John Fowles is a well-known British author (1926 – 2005) who has dedicated his life to the world of literature. His first novel, The Collector, published in 1963, has been reprinted several times and has been translated into many languages, thus proving that Fowles’s early works are still of interest to the public.
Readers at large better know John Fowles for two of his most acclaimed novels. The Magus, published in 1965, has generated the most lasting interest, becoming something of a cult novel, particularly in the United States of America. The most commercially successful, The French Lieutenant’s Woman, appeared in 1969 and won several awards and was made into a well-received film (1981) starring Meryl Streep in the title role.
A recurring theme in all the three novels mentioned above is Fowles’s vision of the world as having a double reality. The Magus puzzles us with its world of dreams and realities on a Greek island, while Sarah Woodruff from The French Lieutenant’s Woman creates her own world, wills herself to be an outsider, a “femme fatale”, apart from convention and history. The Collector presents the struggle of a girl who has built her own reality through memories in order to survive forced seclusion.
After winning the lottery, Ferdinand Clegg, a lonely entomologist, buys a big house in the countryside and kidnaps Miranda Grey, a beautiful twenty-one years old art student with whom he has been obsessed for some time. After a long period of preparations and observations, he forcefully brings Miranda to his own cellar, especially modified to house her for a long time. He treats her nicely, buying all she desires in terms of food, clothes, books, music, and art. He fulfills her every need except her want to be free. He holds her captive, without any connection to the outside world, in the hope that she will eventually grow to know and love him.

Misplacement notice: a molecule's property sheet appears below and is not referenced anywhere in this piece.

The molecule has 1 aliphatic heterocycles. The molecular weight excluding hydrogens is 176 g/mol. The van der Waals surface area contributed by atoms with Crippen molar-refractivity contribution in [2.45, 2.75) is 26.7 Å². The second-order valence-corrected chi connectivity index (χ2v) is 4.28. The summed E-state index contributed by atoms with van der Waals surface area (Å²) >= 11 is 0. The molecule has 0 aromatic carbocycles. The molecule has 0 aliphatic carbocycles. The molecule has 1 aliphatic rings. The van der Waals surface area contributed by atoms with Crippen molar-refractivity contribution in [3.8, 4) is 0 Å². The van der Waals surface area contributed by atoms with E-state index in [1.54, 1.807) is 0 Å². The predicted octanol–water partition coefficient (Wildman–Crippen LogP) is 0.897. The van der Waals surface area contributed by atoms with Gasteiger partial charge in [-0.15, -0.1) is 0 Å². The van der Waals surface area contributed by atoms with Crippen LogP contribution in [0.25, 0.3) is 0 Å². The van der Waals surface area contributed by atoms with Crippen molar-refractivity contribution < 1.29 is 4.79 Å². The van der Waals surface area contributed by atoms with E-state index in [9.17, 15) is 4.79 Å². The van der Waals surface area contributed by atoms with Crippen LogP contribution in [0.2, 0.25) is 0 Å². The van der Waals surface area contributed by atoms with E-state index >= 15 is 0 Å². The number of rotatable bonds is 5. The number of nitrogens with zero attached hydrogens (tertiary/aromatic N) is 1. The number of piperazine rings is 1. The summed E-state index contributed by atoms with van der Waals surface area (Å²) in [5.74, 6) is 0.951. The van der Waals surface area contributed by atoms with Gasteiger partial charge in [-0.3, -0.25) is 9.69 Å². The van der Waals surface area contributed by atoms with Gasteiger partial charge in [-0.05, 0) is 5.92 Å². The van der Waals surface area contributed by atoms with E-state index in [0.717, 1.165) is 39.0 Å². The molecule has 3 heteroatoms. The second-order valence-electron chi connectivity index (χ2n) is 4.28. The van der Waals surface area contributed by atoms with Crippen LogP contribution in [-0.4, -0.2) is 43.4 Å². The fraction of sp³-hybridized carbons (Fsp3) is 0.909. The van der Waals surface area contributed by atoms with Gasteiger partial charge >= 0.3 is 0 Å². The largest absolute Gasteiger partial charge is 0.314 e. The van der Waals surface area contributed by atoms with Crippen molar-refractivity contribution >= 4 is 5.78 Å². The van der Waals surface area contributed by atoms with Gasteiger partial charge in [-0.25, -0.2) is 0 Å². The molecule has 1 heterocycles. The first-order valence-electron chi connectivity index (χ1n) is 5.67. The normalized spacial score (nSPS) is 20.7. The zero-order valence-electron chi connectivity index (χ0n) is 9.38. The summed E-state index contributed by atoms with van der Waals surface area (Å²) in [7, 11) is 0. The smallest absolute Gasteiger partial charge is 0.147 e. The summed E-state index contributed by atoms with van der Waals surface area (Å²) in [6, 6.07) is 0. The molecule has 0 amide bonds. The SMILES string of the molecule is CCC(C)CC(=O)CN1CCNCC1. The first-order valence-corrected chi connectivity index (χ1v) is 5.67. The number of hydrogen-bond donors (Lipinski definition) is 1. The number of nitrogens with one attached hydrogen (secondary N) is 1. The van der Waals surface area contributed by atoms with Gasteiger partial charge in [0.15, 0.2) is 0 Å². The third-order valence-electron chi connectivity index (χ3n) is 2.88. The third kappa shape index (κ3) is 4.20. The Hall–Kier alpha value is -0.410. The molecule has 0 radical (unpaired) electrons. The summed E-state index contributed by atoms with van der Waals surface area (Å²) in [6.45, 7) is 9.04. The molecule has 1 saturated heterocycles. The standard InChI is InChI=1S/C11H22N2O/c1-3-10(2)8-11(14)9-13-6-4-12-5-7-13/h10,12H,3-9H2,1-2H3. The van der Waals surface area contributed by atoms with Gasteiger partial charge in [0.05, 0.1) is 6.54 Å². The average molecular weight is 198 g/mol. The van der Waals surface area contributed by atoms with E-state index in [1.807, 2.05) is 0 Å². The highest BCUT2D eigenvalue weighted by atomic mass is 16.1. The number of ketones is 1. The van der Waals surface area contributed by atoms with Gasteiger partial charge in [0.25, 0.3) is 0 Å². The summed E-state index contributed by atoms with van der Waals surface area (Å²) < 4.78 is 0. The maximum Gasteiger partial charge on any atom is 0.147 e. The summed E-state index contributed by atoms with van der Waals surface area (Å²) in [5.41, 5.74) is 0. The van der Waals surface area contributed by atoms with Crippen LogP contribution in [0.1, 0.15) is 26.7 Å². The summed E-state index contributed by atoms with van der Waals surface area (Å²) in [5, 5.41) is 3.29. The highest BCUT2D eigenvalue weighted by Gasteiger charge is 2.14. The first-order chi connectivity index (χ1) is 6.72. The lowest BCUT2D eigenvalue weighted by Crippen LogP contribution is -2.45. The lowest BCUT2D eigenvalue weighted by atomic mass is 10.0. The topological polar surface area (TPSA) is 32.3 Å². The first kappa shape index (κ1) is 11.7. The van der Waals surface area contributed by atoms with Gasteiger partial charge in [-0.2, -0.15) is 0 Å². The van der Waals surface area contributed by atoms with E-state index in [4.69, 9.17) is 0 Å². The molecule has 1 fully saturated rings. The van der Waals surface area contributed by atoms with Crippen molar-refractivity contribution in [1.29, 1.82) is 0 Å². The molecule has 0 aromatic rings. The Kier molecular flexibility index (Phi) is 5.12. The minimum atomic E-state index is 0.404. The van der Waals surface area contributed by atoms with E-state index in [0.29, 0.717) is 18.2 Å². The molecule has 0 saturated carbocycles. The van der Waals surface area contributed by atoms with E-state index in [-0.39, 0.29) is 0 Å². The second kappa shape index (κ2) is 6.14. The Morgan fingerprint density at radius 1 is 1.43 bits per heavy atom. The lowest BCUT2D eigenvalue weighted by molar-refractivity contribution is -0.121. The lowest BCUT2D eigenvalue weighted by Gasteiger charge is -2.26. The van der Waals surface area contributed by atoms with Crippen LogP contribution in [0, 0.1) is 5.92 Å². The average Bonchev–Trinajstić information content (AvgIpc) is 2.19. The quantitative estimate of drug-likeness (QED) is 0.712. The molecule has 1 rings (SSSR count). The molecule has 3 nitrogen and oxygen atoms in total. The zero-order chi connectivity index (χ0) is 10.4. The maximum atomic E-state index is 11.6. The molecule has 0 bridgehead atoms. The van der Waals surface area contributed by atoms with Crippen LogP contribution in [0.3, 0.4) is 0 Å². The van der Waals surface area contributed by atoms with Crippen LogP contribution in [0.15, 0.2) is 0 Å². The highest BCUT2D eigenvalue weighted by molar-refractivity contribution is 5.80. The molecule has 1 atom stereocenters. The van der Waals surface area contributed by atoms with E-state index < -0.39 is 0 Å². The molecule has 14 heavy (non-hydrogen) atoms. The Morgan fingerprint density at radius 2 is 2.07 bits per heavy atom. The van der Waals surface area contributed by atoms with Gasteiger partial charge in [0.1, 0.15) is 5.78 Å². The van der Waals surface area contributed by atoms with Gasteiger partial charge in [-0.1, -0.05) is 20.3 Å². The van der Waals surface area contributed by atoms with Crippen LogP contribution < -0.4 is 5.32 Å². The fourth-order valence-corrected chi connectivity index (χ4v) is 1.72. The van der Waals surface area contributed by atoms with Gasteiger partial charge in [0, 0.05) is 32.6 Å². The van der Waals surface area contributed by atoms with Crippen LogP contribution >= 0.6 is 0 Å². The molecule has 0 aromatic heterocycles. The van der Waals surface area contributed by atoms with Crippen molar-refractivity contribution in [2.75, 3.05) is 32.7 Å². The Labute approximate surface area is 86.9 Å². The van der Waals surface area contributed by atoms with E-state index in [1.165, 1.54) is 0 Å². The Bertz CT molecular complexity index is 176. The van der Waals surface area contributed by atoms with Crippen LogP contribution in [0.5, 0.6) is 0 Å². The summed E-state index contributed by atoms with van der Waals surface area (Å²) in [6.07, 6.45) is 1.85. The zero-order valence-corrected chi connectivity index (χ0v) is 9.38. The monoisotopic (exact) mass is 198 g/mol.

The book can be read as a thriller viewed, in turn, from the point of view of the two characters. The first part presents the collector’s view of the story. We find out that the title character, Frederick, or Ferdinand, as he prefers to be called, had a very unhappy and lonely childhood. His father dies in a car-crash when he is just two years old. After that, his mother goes off with another man. For the rest of his youth, his Aunt Annie and his Uncle Dick bring him up in the lower class suburbs of London, along with his two cousins. One of them, Mabel, whom Ferdinand dislikes taking care of, is a spastic girl who needs assistance while walking. His other cousin goes to Australia and never sees him again, but as soon as Uncle Dick dies, he moves out and starts collecting butterflies.
His decision to collect not only butterflies, but also the long admired object of his fantasy, Miranda, is made possible by the fact that he wins a large amount of money. As a prisoner in a secluded basement, Miranda is cared for very well, and thus at first the reader has the feeling that Ferdinand is not a monster, but a pitiful, lonely man in need of love. Ferdinand thinks that money is enough to make Miranda love him. But he is wrong.
However, The Collector is more than just a thriller. The author’s way of narrating the story gives the reader deep insights into the minds of the two characters. On a psychological level, the book presents Fowles’s mastery in conveying profound meanings to the words he uses. If we analyze the collector’s actions and thoughts, we realize that he has a psychotic mind. Before kidnapping Miranda, while he was thoroughly preparing the details of his future actions, he tries to convince himself that he is not mad, that all his dreams and the imaginary stories he makes up in his mind about Miranda being his wife, are something normal, as long as there is “nothing nasty” in them.
Frederick is unable to adapt to the modern, the real world. He lives in a world of dreams and fantasies, unconsciously influenced by popular TV shows and movies. He believes that he can build a parallel world for himself and Miranda, where they can live happily together as husband and wife. As long as he thinks that he can make her fall in love with him, it doesn’t matter that Miranda is a prisoner living in a room in his secluded basement.